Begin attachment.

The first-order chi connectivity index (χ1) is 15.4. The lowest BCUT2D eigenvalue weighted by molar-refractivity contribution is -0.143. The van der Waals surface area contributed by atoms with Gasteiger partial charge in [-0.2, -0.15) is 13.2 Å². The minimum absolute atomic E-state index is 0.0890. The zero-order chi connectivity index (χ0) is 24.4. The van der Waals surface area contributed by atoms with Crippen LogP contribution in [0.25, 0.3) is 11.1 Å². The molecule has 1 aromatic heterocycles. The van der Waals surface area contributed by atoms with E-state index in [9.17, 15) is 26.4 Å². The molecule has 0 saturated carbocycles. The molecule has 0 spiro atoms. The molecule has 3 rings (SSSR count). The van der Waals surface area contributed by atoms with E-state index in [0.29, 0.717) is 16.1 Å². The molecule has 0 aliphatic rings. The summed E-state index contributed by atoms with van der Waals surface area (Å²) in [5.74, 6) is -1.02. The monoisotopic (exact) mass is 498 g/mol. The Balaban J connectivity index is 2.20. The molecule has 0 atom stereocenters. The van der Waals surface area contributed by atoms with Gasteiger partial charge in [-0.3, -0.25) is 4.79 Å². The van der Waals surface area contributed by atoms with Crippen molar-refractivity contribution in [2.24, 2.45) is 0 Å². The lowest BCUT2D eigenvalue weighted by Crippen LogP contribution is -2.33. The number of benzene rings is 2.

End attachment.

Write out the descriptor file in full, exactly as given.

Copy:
The first-order chi connectivity index (χ1) is 15.4. The lowest BCUT2D eigenvalue weighted by molar-refractivity contribution is -0.143. The van der Waals surface area contributed by atoms with Gasteiger partial charge in [-0.2, -0.15) is 13.2 Å². The minimum absolute atomic E-state index is 0.0890. The zero-order chi connectivity index (χ0) is 24.4. The van der Waals surface area contributed by atoms with Crippen LogP contribution in [0.25, 0.3) is 11.1 Å². The molecule has 1 aromatic heterocycles. The van der Waals surface area contributed by atoms with E-state index in [9.17, 15) is 26.4 Å². The molecule has 0 saturated carbocycles. The molecule has 0 spiro atoms. The molecule has 3 rings (SSSR count). The van der Waals surface area contributed by atoms with E-state index in [0.29, 0.717) is 16.1 Å². The molecule has 0 aliphatic rings. The summed E-state index contributed by atoms with van der Waals surface area (Å²) in [5.74, 6) is -1.02. The monoisotopic (exact) mass is 498 g/mol. The Balaban J connectivity index is 2.20. The molecule has 0 atom stereocenters. The van der Waals surface area contributed by atoms with Gasteiger partial charge in [-0.3, -0.25) is 4.79 Å². The van der Waals surface area contributed by atoms with Crippen molar-refractivity contribution in [2.24, 2.45) is 0 Å². The lowest BCUT2D eigenvalue weighted by Crippen LogP contribution is -2.33. The number of benzene rings is 2.